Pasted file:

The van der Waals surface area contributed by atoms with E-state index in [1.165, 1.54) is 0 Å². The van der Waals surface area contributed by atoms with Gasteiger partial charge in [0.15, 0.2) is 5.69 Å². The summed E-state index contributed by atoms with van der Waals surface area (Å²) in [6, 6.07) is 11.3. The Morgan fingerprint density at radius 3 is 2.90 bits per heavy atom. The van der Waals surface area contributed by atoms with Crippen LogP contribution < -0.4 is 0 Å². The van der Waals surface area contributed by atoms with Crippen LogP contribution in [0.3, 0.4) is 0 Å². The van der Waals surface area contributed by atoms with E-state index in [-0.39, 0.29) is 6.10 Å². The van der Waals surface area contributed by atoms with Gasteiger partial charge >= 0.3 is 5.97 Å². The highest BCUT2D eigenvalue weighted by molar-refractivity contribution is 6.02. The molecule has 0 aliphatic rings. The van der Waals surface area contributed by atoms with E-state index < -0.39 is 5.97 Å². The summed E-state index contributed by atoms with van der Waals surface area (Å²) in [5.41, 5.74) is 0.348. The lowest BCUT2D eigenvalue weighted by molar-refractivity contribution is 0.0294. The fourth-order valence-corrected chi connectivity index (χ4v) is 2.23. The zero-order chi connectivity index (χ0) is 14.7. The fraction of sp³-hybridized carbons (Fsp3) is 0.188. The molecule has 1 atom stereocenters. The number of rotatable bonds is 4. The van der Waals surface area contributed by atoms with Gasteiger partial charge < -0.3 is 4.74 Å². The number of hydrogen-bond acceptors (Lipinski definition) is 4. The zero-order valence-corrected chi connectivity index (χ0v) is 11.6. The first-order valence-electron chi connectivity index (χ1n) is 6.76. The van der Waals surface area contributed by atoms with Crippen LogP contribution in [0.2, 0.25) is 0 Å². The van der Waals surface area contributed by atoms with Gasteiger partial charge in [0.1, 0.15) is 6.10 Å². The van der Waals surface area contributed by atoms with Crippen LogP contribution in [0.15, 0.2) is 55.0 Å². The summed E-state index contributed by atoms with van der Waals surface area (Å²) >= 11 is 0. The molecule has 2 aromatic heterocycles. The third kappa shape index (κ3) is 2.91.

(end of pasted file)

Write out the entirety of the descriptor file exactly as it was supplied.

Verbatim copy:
The van der Waals surface area contributed by atoms with E-state index in [1.165, 1.54) is 0 Å². The van der Waals surface area contributed by atoms with Gasteiger partial charge in [0.15, 0.2) is 5.69 Å². The summed E-state index contributed by atoms with van der Waals surface area (Å²) in [6, 6.07) is 11.3. The Morgan fingerprint density at radius 3 is 2.90 bits per heavy atom. The van der Waals surface area contributed by atoms with Crippen LogP contribution < -0.4 is 0 Å². The van der Waals surface area contributed by atoms with Crippen LogP contribution in [0.3, 0.4) is 0 Å². The van der Waals surface area contributed by atoms with E-state index in [-0.39, 0.29) is 6.10 Å². The van der Waals surface area contributed by atoms with Gasteiger partial charge >= 0.3 is 5.97 Å². The highest BCUT2D eigenvalue weighted by molar-refractivity contribution is 6.02. The molecule has 0 aliphatic rings. The van der Waals surface area contributed by atoms with E-state index < -0.39 is 5.97 Å². The summed E-state index contributed by atoms with van der Waals surface area (Å²) in [5.41, 5.74) is 0.348. The lowest BCUT2D eigenvalue weighted by molar-refractivity contribution is 0.0294. The fourth-order valence-corrected chi connectivity index (χ4v) is 2.23. The zero-order chi connectivity index (χ0) is 14.7. The fraction of sp³-hybridized carbons (Fsp3) is 0.188. The molecule has 1 atom stereocenters. The number of rotatable bonds is 4. The van der Waals surface area contributed by atoms with Gasteiger partial charge < -0.3 is 4.74 Å². The number of hydrogen-bond acceptors (Lipinski definition) is 4. The zero-order valence-corrected chi connectivity index (χ0v) is 11.6. The first-order valence-electron chi connectivity index (χ1n) is 6.76. The van der Waals surface area contributed by atoms with Crippen LogP contribution in [0.2, 0.25) is 0 Å². The van der Waals surface area contributed by atoms with Gasteiger partial charge in [0.1, 0.15) is 6.10 Å². The van der Waals surface area contributed by atoms with Crippen LogP contribution in [0.15, 0.2) is 55.0 Å². The summed E-state index contributed by atoms with van der Waals surface area (Å²) >= 11 is 0. The molecule has 2 aromatic heterocycles. The third kappa shape index (κ3) is 2.91.